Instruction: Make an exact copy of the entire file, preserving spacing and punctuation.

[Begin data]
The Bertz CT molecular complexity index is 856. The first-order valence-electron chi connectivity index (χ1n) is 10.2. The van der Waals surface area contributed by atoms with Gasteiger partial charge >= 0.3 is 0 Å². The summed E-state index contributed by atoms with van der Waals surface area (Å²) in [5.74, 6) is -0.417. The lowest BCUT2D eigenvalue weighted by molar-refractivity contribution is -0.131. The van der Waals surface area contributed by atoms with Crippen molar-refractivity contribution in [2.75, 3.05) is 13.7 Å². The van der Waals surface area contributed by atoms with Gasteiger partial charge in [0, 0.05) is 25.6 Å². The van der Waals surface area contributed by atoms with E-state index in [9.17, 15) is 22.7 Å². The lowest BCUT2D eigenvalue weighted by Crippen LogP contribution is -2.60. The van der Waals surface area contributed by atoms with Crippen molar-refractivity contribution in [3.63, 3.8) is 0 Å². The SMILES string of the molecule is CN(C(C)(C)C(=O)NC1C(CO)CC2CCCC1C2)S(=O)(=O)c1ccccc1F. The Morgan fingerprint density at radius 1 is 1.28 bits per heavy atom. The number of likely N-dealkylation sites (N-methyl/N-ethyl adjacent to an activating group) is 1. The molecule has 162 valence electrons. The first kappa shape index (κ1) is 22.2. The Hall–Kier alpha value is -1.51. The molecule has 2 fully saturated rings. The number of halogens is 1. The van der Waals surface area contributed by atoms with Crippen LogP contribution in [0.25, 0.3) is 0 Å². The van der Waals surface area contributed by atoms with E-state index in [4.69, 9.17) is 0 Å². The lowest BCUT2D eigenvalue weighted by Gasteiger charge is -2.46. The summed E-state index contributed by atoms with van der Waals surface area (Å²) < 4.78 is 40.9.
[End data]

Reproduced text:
The Bertz CT molecular complexity index is 856. The first-order valence-electron chi connectivity index (χ1n) is 10.2. The van der Waals surface area contributed by atoms with Gasteiger partial charge >= 0.3 is 0 Å². The summed E-state index contributed by atoms with van der Waals surface area (Å²) in [5.74, 6) is -0.417. The lowest BCUT2D eigenvalue weighted by molar-refractivity contribution is -0.131. The van der Waals surface area contributed by atoms with Crippen molar-refractivity contribution in [2.75, 3.05) is 13.7 Å². The van der Waals surface area contributed by atoms with Gasteiger partial charge in [0, 0.05) is 25.6 Å². The van der Waals surface area contributed by atoms with E-state index in [9.17, 15) is 22.7 Å². The lowest BCUT2D eigenvalue weighted by Crippen LogP contribution is -2.60. The van der Waals surface area contributed by atoms with Crippen molar-refractivity contribution in [3.63, 3.8) is 0 Å². The SMILES string of the molecule is CN(C(C)(C)C(=O)NC1C(CO)CC2CCCC1C2)S(=O)(=O)c1ccccc1F. The Morgan fingerprint density at radius 1 is 1.28 bits per heavy atom. The number of likely N-dealkylation sites (N-methyl/N-ethyl adjacent to an activating group) is 1. The molecule has 162 valence electrons. The first kappa shape index (κ1) is 22.2. The Hall–Kier alpha value is -1.51. The molecule has 2 fully saturated rings. The number of halogens is 1. The van der Waals surface area contributed by atoms with Crippen LogP contribution in [0.25, 0.3) is 0 Å². The van der Waals surface area contributed by atoms with E-state index in [4.69, 9.17) is 0 Å². The lowest BCUT2D eigenvalue weighted by Gasteiger charge is -2.46. The summed E-state index contributed by atoms with van der Waals surface area (Å²) < 4.78 is 40.9.